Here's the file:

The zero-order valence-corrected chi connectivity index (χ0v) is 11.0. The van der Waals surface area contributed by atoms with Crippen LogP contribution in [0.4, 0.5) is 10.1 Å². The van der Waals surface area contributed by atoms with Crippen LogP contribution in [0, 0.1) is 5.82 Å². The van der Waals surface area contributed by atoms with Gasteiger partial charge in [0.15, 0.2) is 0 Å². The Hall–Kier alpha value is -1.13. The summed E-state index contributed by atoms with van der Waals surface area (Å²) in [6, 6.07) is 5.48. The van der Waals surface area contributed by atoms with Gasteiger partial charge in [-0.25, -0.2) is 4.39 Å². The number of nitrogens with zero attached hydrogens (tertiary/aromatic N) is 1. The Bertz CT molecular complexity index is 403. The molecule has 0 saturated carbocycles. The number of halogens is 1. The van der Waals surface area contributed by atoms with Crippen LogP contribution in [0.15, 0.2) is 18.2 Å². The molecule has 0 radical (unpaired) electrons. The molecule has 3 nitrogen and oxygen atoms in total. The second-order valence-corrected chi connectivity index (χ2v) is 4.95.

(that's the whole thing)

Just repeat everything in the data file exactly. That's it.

The zero-order valence-corrected chi connectivity index (χ0v) is 11.0. The van der Waals surface area contributed by atoms with Crippen LogP contribution in [0.4, 0.5) is 10.1 Å². The van der Waals surface area contributed by atoms with Crippen LogP contribution in [0, 0.1) is 5.82 Å². The van der Waals surface area contributed by atoms with Gasteiger partial charge in [0.15, 0.2) is 0 Å². The Hall–Kier alpha value is -1.13. The summed E-state index contributed by atoms with van der Waals surface area (Å²) in [6, 6.07) is 5.48. The van der Waals surface area contributed by atoms with Gasteiger partial charge in [-0.25, -0.2) is 4.39 Å². The number of nitrogens with zero attached hydrogens (tertiary/aromatic N) is 1. The Bertz CT molecular complexity index is 403. The molecule has 0 saturated carbocycles. The number of halogens is 1. The van der Waals surface area contributed by atoms with Crippen LogP contribution in [0.15, 0.2) is 18.2 Å². The molecule has 0 radical (unpaired) electrons. The molecule has 3 nitrogen and oxygen atoms in total. The second-order valence-corrected chi connectivity index (χ2v) is 4.95.